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Bobg

What Cone To Fire Bisque At?

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I fire my pottery with an elcetric Skutt kiln to cone 6, that includes my greenware and the bisque. I've seen mention of firing the greenware lower than a cone 6 and then the bisque at cone 6. Does it matter which way you fire? Do people fire their greenware at a lower cone to just save money? We have a very cheap electrical rate, but I wanted to check if I'm doing it right or if I could save a little money by firing my greenware at a lower temp.

 

 

 

 

Thanks,

Bobg

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At what cone does your clay mature? If it matures at cone 6, then I would think you would bisque fire at cone 06 to 04. That range gives you a bisque body that will absorb and set the glaze when it is applied.

 

Wouldn't think you'd fire to cone 6 bisque as the glaze probably wouldn't adhere to the pots.

 

You say you're a newbie, but surely you know the difference between cone 06 and cone 6. Maybe in your posting the bisque cone you show was a typographical error.

 

Process is greenware (bone dry) fired to cone 06, then glazed and fired to (vitrification) cone 6.

 

 

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Idaho Potter,

 

Thanks for the info. I've been making (trying) pottery for about three years. Yes, my clay does mature at cone 6 not 06. In all the books I've ready, I haven't seen where you fire your greenware at a lower temp. Even though we have low electrical rates in southeastern WA, every penny counts these days. I mostly use what is called PZN Clear, you can get it from Seattle Pottery Supply. Haven't had any problems with the clears, but I've tried some Coyote glazes and didn't get the results that they post on their website. I will have to retry some of them.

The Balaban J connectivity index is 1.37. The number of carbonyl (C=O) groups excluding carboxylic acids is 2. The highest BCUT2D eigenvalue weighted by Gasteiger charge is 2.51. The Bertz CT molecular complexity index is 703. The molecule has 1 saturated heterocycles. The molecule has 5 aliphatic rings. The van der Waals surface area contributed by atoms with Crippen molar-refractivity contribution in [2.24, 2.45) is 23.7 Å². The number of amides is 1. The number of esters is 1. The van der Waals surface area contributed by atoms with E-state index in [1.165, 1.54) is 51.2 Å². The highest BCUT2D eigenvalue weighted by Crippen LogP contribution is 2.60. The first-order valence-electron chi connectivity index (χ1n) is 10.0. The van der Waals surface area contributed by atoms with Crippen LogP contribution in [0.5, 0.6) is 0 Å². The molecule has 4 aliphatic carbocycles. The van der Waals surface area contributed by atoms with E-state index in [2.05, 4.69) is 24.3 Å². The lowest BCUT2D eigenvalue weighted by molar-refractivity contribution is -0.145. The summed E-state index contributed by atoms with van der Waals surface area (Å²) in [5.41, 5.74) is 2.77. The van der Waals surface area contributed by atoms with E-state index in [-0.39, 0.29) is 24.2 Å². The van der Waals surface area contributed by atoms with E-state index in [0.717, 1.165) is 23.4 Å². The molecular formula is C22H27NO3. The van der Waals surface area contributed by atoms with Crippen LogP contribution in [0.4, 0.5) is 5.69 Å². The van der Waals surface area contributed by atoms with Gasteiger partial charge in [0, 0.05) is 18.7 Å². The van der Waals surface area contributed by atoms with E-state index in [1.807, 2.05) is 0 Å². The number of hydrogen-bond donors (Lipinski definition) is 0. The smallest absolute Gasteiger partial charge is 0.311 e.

Thanks again for the info.

 

Bobg

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The reason for firing bisque at a lower temperature is to keep the clay body open enough for your glaze to stick to it.

Open clay has more air holes between the molecules so the glaze fills those spaces and stays put.

 

Think of trying to get glaze to adhere to glass ... It runs and sags.

Well, your fully fired clay is like glass ... nowhere for the glaze to hold on.

 

This is probably a reason why your glazes did not turn out as you expected.

 

You can bisque fire anywhere between about cone 010 to 04 with the 010 being the coolest.

 

If you are not glazing the wares or decorating with underglazes and such there is no reason to bisque fire.

You can once fire to the final temp.

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We'll see what the difference is when I fire the next load. I've never had any problem with the glaze staying on the pieces, some of the Coyote glazes just didn't turn out like the picts they post on their site.

 

Thanks for setting me straight.

 

Bobg

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normally when i am bisquing my pieces i do it at a lower temp. due to the fact that the clay is more porous when fired lower, so when i am glazing the piece is more absorbent. i use a cone 10 clay body called bmix by Laguna. and i normally bisque my clay at 1700 degrees.

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